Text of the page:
We are having a conversation about friendships! For the purposes of this series, we are looking at healthy friendships as a necessary component of any relationship such as a best friend, a family member, a co-worker, or a life-partner. In week one, we examined the quality of being Easy, and we discussed the importance of friendships being authentic, honest, and trustworthy. In week two, we addressed how healthy friendships need to be Equal, and we focused on three essential elements: balance, reciprocal, and respectful. In order to get the most out of our series, please go back and read the previous articles here: Easy and Equal.
Today, we are moving on to the third quality to consider in cultivating healthy friendships – Enriching.
Are my friendships enriching?
This question might sound odd or silly! And yet, it is an important one. Because of negative portrayals of friendships such as arguing, fighting, backstabbing, bullying, cyber bullying, and other aggressive or toxic behaviours being glamorized through media and social networking platforms as normal and acceptable, our perceptions and expectations around healthy friendships have been skewed.
When we are in healthy friendships, they are enriching. These friendships do not degrade, diminish, devalue, or demean one another. Friendships which are enriching do just the opposite. Each individual navigates the relationship with a desire to improve or enhance the friendship. In order to work toward friendships which are enriching, we assume two important roles. We take on the responsibilities of a being a champion for our friends, and we demonstrate that we cherish them.
Enriching comes with being a champion to our friends.
In week one of Easy relationships, we talked about the importance of being trustworthy, of being able to count on our friends. Friendships which are enriching take on a deeper, more committed level of investment. In healthy friendships, we want the best for one another. This means that we advocate for our friends. It means that we support, encourage, promote, defend, and protect them. It means that we stand up for them and we have their backs. In our social media world of being very “me-centered” and “just looking out for ourselves,” being a champion for our friends requires that we step outside of our comfort zone and that we do what is best for them by taking steps which demonstrate our belief in them and support of them. And, it requires that we champion them with dignity and grace.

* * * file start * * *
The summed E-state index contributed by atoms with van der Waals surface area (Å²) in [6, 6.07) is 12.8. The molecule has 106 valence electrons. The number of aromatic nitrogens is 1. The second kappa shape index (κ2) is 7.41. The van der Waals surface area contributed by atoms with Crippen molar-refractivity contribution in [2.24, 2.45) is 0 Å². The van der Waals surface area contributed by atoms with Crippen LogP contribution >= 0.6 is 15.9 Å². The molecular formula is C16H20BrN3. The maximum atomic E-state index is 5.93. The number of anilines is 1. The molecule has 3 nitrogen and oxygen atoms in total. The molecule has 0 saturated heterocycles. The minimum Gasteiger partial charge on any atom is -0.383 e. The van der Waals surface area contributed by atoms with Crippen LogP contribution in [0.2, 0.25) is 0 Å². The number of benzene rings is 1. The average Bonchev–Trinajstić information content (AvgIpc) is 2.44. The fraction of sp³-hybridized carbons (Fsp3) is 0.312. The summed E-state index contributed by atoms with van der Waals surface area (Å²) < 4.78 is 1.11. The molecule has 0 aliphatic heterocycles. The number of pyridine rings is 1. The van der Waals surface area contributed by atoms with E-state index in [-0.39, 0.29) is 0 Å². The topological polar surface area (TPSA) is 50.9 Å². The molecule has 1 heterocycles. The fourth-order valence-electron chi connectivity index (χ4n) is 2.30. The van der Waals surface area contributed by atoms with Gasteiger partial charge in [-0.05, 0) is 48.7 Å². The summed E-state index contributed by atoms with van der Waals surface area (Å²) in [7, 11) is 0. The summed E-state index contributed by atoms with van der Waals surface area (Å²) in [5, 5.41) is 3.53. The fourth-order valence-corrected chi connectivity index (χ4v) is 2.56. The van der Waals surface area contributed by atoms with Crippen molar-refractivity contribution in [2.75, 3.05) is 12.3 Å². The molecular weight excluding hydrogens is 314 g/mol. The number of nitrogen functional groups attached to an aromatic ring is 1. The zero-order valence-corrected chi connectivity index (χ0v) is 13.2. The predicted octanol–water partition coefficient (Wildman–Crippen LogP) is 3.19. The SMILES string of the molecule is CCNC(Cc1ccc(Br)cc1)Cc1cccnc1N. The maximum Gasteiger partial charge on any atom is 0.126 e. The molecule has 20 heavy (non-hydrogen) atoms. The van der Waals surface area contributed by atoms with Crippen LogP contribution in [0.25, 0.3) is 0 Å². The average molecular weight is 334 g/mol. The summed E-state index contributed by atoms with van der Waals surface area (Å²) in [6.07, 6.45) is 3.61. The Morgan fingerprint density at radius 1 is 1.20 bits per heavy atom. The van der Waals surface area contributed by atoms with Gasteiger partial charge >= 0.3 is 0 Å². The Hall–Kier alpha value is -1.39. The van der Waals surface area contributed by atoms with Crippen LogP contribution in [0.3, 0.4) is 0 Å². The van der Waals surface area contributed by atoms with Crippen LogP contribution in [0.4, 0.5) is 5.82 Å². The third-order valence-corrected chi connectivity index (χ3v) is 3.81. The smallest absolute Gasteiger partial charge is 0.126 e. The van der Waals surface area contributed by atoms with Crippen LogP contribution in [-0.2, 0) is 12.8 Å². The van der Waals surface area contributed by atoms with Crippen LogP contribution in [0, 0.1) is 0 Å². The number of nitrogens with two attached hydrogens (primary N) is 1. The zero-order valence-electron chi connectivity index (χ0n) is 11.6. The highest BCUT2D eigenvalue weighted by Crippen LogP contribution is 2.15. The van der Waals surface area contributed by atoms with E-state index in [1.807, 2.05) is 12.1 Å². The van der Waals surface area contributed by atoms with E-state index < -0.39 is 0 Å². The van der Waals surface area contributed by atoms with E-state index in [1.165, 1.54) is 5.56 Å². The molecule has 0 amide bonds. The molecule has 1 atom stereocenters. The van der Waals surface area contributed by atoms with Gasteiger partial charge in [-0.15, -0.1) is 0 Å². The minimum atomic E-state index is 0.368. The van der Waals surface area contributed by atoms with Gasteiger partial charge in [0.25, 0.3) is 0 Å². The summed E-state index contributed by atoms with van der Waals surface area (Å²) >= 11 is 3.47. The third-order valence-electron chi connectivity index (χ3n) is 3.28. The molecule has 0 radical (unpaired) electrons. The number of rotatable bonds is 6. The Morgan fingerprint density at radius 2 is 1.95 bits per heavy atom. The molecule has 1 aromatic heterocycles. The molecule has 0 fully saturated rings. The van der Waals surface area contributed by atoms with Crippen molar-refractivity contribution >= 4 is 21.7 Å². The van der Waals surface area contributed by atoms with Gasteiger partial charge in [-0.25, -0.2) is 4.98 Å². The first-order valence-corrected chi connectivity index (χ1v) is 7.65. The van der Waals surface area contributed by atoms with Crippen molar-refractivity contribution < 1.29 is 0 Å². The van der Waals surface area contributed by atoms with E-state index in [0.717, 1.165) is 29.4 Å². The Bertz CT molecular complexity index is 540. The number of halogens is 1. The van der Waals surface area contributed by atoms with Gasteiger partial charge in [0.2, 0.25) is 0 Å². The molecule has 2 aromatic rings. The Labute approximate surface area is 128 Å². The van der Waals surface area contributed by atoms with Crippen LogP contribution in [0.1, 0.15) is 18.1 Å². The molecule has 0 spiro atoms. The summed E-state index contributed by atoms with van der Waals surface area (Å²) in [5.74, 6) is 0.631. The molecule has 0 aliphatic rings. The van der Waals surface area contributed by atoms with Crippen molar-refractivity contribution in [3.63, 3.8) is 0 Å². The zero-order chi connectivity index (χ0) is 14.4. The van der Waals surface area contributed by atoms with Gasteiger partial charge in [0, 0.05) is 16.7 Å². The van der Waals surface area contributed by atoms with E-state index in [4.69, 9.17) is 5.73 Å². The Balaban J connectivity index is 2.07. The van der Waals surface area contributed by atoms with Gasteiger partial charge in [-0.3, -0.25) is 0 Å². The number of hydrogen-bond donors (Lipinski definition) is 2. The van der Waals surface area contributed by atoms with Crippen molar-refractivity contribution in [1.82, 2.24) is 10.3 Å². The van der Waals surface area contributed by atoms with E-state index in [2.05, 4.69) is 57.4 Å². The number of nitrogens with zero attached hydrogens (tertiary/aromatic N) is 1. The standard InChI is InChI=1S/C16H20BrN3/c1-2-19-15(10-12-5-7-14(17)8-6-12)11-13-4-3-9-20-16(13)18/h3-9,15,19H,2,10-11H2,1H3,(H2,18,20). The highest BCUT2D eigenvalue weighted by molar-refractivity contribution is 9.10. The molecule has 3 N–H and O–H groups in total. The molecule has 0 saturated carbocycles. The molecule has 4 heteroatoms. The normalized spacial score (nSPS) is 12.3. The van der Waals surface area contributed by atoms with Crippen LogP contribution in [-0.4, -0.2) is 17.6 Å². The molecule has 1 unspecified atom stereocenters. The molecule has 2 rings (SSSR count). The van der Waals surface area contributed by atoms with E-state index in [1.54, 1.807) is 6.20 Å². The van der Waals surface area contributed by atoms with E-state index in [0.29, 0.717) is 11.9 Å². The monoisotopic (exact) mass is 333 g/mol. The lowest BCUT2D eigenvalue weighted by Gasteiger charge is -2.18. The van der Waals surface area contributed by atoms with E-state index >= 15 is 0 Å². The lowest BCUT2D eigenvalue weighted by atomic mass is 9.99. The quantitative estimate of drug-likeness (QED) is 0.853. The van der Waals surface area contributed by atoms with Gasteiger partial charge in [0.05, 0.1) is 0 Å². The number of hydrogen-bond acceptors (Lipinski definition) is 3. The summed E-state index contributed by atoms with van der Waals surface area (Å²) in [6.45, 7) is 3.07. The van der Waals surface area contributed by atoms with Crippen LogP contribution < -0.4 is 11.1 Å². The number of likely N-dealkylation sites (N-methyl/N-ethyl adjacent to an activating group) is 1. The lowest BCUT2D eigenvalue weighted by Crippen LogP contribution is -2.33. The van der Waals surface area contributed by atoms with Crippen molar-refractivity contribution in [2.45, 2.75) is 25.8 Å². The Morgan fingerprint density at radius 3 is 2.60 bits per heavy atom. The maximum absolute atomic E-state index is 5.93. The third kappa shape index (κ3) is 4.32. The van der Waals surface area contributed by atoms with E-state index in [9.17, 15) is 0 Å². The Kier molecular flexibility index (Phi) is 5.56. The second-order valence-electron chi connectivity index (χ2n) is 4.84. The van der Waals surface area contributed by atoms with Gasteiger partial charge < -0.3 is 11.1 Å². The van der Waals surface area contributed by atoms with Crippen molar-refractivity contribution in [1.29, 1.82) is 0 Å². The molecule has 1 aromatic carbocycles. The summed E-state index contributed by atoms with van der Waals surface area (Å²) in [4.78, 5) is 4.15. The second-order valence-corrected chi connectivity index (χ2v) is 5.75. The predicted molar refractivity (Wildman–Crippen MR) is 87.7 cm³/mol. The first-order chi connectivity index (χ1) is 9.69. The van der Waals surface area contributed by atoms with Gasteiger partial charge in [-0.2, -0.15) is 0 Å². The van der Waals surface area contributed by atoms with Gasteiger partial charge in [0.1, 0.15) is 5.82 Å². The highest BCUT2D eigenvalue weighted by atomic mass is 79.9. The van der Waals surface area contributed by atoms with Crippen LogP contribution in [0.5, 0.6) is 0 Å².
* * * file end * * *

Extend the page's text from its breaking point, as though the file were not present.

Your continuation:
Recently, an online friend, who I will call Beth, posted a short blog on Facebook for parents/guardians which explained the grooming process utilized by pedophiles and predators who are targeting our children. Beth is an sexual abuse survivor, and she frequently writes articles on this subject. Because Beth had viewed the HBO documentary “Leaving Neverland,” she outlined specific examples of how Michael Jackson groomed his victims and explained how it is very difficult for parents to differentiate between someone who appears to care for our children and someone who has to ulterior motives. The blog was extremely informative and important for all audiences who want to be proactive about protecting our children.
While almost all of the comments on Facebook were supportive and grateful for Beth’s article, one individual, who appeared to know Beth quite well, took it upon himself to attack Beth for singling out Michael Jackson for utilizing predatory tactics. In fact, he was enraged. After several attempts by Beth to explain the importance of being aware of the grooming process, the attacks on her escalated. Immediately, several friends jumped in to defend Beth and her article. However, Beth’s friends did not retaliate. They responded, calmly and rationally. At the end of the exchange, the positive support for Beth far outweighed the negative comments by the reactive individual. Those friends, who chose to be Champions, not only neutralized the negativity towards Beth but their words cast a protective shield around her. And the manner in which they did so elevated the conversation while enhancing their special connection with Beth.